To be an Olympian is the world’s way of recognizing that you are one of the very best in your sport of choice. It’s a small, and very elite, club. Athletes train for years to reach this level of skill, and regardless of the number or kind of medals that come from the Games, all deserve to be praised and respected for reaching this point in their careers.
This, combined with my love for the sport of diving, is why I’m disgusted by what I’ve been reading in the news/on Twitter regarding the men’s 10m (that’s 2.5 storeys) platform synchronized diving event.
The team from Great Britain, made up of divers Tom Daley and Peter Waterfield, were favourites for a medal position. And in fact, up until halfway through the competition, this dynamic duo were leading the Chinese: no small feat in the sport of diving. At Dive 4 (of 6) though, things took a turn for the worse and with such fierce competition in this pool the British soon fell to fourth, where they finished the event. A disappointment for sure, and I can promise that no one was more disappointed than the divers themselves.
Tom, at the beginning of the day, dedicated his event to his deceased father, whom he lost to cancer in 2011. He posted a thank you tweet before the event to acknowledge the vast amounts of support flooding in from across the country (and arguably, the world!):
Then, the trolls became involved. It’s interesting to see the dynamic of social media surrounding these games, as the technology was not widely in use or accepted during the 2008 Beijing Olympics. Sadly, this means you get the best (and the worst) in people coming out to play.
A user with the username @Rileyy_69 tweeted the following messages to Tom after the results of the 10m event:
And, in the event that these Tweets/this account is deleted, here are a couple images:
Disgusting, honestly and truly. I love how people feel the need to contribute their $0.02 opinion to something that they know nothing about. I’m no expert in diving, but I know that it’s definitely not easy.
The really great divers make it look easy, almost effortless, to get from point A to point B with all manners of flips and twists in between. Here’s a look at some still shots from divers after they leave the board and before they hit the water:
Funny? Yeah, definitely a little. (There’s more here, if you’re interested.) But it really does show the amount of energy and force that goes into each and every dive.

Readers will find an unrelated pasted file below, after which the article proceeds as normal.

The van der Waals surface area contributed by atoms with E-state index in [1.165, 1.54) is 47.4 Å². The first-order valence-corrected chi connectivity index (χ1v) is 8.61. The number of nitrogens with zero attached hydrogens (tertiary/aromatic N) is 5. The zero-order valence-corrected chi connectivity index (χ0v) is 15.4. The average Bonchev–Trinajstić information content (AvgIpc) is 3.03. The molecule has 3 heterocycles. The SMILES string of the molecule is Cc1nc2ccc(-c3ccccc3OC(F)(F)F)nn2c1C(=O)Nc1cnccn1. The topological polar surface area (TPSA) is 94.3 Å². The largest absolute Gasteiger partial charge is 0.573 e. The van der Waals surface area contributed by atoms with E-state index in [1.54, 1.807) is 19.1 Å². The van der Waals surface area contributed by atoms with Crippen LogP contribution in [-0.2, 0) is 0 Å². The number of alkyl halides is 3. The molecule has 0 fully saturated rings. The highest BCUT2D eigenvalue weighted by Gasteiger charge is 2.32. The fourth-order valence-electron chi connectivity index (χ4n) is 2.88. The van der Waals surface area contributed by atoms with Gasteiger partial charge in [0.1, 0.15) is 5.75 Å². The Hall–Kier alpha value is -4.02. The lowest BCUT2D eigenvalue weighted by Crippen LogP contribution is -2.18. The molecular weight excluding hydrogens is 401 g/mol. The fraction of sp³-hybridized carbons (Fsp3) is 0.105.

Peons like this Twitter troll disgust me, because they have no respect for anyone, including themselves. I don’t know how small and sad your little life must be that you feel the need to take out your rage anonymously on someone who has achieved something that you couldn’t reach in your wildest dreams, medal or no medal.
The argument of “the Internet is for free speech, blah blah blah” is a valid one in most cases, and I’m not one to stop someone from stating their opinions. But this is cyber-bullying, plain and simple, and should not be tolerated. I highly doubt this person would find Tom Daley and say any of the above to his face in the street. Just as freedom of speech covers you to a certain extent, so does the anonymity of the Internet. If you post something threatening or abusive, it’s possible for you to be tracked down and punished. Let this be a lesson to trolls everywhere that you’re not under the secure veil that used to exist. Technology is a lot more sophisticated now.
There’s also a difference between abusing someone and stating your opinion. Tweeting to Daley that you’re disappointed in the results of the competition and wishing he’d have done better is one thing, but “threaten[ing] one of the respondents [to the tweet], while claiming he would “drown” Daley,” goes beyond inappropriate.
The trolls confusion at the public backlash is especially hilarious. He seems puzzled that people are still sending angry messages his way. His shallow apology is short-lived when the troll realizes that the simple message won’t make the haters go away, or make Daley respond and accept his apology (which would then probably take some of the heat off). Daley responded with only with the one RT of the original, and the rest was the Internet defending someone they respect and showing their disgust in another.
But, as wretched a display as this was, there is some justice in the world. The offensive little punk (there’s my opinion seeping in just a little…) was found by investigators in a guest house in Weymouth.
Police have arrested a 17-year-old man in connection with offensive tweets sent to Tom Daley, according to reports.
Police have made an arrest at a guest house in Weymouth following a series of abusive tweets, Sky Sports News reports.
Police were forced to investigate after Daley received a series of horrible messages on the social networking site following his participation in the synchronised 10m platform yesterday.
Link to full article and related stories here. While I’m glad that this particular waste of internet space was found and prosecuted, it also makes me sad that more often than not, it has to be someone at the Olympic level for police to take immediate action, as they did in this case. What about all the other trolls out there, hiding behind their anonymity to blast and tear apart the lives of others that they wish they had? More often than not the advice is “don’t feed the trolls.”
I only hope that one day, they stop getting hungry.